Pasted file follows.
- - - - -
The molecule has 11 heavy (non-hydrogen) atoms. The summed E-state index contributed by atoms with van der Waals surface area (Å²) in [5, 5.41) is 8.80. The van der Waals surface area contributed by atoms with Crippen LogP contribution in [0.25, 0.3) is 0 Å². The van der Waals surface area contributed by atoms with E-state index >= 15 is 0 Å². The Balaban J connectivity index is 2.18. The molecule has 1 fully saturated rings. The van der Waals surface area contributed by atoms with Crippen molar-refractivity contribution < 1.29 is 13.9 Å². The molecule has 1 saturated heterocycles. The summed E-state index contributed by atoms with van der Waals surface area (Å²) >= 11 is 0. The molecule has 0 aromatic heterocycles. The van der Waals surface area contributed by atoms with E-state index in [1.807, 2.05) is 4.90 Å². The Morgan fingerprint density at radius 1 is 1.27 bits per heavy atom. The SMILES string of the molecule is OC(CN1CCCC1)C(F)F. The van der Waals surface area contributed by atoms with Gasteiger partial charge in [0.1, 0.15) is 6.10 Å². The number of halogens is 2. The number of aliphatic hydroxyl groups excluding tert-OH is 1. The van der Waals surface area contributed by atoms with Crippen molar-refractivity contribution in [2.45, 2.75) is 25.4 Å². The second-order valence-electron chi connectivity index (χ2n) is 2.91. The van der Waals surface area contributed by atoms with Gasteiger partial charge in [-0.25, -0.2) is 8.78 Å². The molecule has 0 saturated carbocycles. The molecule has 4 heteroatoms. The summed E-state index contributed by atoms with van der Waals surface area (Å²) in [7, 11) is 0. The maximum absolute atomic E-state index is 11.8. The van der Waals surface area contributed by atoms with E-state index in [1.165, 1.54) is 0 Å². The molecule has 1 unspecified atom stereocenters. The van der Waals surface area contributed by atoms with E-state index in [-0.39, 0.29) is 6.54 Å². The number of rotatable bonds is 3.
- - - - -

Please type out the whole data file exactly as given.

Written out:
The molecule has 11 heavy (non-hydrogen) atoms. The summed E-state index contributed by atoms with van der Waals surface area (Å²) in [5, 5.41) is 8.80. The van der Waals surface area contributed by atoms with Crippen LogP contribution in [0.25, 0.3) is 0 Å². The van der Waals surface area contributed by atoms with E-state index >= 15 is 0 Å². The Balaban J connectivity index is 2.18. The molecule has 1 fully saturated rings. The van der Waals surface area contributed by atoms with Crippen molar-refractivity contribution < 1.29 is 13.9 Å². The molecule has 1 saturated heterocycles. The summed E-state index contributed by atoms with van der Waals surface area (Å²) >= 11 is 0. The molecule has 0 aromatic heterocycles. The van der Waals surface area contributed by atoms with E-state index in [1.807, 2.05) is 4.90 Å². The Morgan fingerprint density at radius 1 is 1.27 bits per heavy atom. The SMILES string of the molecule is OC(CN1CCCC1)C(F)F. The van der Waals surface area contributed by atoms with Gasteiger partial charge in [0.1, 0.15) is 6.10 Å². The number of halogens is 2. The number of aliphatic hydroxyl groups excluding tert-OH is 1. The van der Waals surface area contributed by atoms with Crippen molar-refractivity contribution in [2.45, 2.75) is 25.4 Å². The second-order valence-electron chi connectivity index (χ2n) is 2.91. The van der Waals surface area contributed by atoms with Gasteiger partial charge in [-0.25, -0.2) is 8.78 Å². The molecule has 0 saturated carbocycles. The molecule has 4 heteroatoms. The summed E-state index contributed by atoms with van der Waals surface area (Å²) in [7, 11) is 0. The maximum absolute atomic E-state index is 11.8. The van der Waals surface area contributed by atoms with E-state index in [1.165, 1.54) is 0 Å². The molecule has 1 unspecified atom stereocenters. The van der Waals surface area contributed by atoms with E-state index in [-0.39, 0.29) is 6.54 Å². The number of rotatable bonds is 3.